B cell lysate were collected and analyzed with western blotting. Samples were separated by 7% or 10% of SDS-PAGE gel electrophoresis and blotted onto nitrocellulose (NC) membrane. (Cat. HATF00010, Merck Millipore Ltd., Darmstadt, Germany). The membranes were probed with indicated primary antibodies. After 4℃ overnight incubation, the membrane was incubated with HRP-conjugated anti-rabbit secondary antibodies for 1hr in RT and visualized by West Femto Maximum Sensitivity Substrate (Cat. NCI34095KR, Thermo Fisher Scientific Inc., MA, USA) or West save gold (Cat. LF-QC0103, YOUNG IN FROMTIER, Seoul, republic of Korea) and Luminescent Image Analyzer System (Cat. LAS-4000, GE healthcare Life science, Little Chalfont, Germany). For detection of mitogen activated protein kinase (MAP-kinase), NF-κB, B cell signaling pathway. Used primary antibodies from Cell Signaling Technology Inc. Phospho-MAPK family cell signaling pathway antibody Kit (Cat. 9910), MAPK Family cell signaling pathway antibody kit (Cat. 9926), NF-κB cell signaling pathway kit (Cat. 9936), B cell signaling pathway kit (Cat. 9768S), AKT antibody (Cat. 4691P) and phosphor AKT antibody (Cat. 4606P), actin (Cat. AB3280, abcam, MA, USA).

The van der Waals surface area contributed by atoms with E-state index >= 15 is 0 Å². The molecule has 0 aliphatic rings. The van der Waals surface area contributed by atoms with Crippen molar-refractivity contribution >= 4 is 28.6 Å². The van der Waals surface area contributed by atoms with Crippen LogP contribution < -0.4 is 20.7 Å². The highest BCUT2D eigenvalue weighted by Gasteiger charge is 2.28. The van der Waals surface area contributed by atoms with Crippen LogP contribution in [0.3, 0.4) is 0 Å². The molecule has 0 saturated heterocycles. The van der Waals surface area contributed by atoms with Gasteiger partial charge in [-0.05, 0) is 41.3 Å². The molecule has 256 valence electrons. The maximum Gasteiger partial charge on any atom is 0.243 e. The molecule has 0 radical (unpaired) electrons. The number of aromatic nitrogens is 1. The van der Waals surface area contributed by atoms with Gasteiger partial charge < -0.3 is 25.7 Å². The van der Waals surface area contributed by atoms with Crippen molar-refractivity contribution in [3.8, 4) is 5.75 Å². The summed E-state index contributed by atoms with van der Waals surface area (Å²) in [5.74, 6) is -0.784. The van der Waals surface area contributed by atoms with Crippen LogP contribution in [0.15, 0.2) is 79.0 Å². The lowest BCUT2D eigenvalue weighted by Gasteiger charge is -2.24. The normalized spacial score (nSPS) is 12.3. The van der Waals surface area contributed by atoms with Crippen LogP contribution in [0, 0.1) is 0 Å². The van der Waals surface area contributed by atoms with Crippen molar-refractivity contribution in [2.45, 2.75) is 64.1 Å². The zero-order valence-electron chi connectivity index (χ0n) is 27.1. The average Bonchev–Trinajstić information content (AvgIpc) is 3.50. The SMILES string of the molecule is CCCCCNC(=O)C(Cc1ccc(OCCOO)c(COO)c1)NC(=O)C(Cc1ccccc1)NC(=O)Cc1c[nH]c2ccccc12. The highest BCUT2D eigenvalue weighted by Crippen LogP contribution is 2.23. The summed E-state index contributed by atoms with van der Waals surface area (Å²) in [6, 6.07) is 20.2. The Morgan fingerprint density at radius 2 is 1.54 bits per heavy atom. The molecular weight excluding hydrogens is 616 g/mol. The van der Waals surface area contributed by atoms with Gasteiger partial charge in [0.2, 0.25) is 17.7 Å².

Enzyme-linked immunosorbent assay
Cytokine secretion was quantified by ELISA kits from eBioscience as follows: TNF-a (Cat. 88-7324-88), IFN-g (Cat. 88-7314-88), IL-17 (Cat. 88-770-88), IL-10 (Cat. 431412), IgG (Cat. 88-50400-88), IgG1 (Cat. 88-50410-88), IgG2a (Cat. 8-50420-88), IgG2b (Cat. 88-50430-88), IgG3 (Cat. 88-50440-88), IgA (Cat. 88-50450-88), IgM (Cat. 88-50470-88), and IgE (Cat. 88-50460-88). All assays were performed according to the manufacturer’s instructions.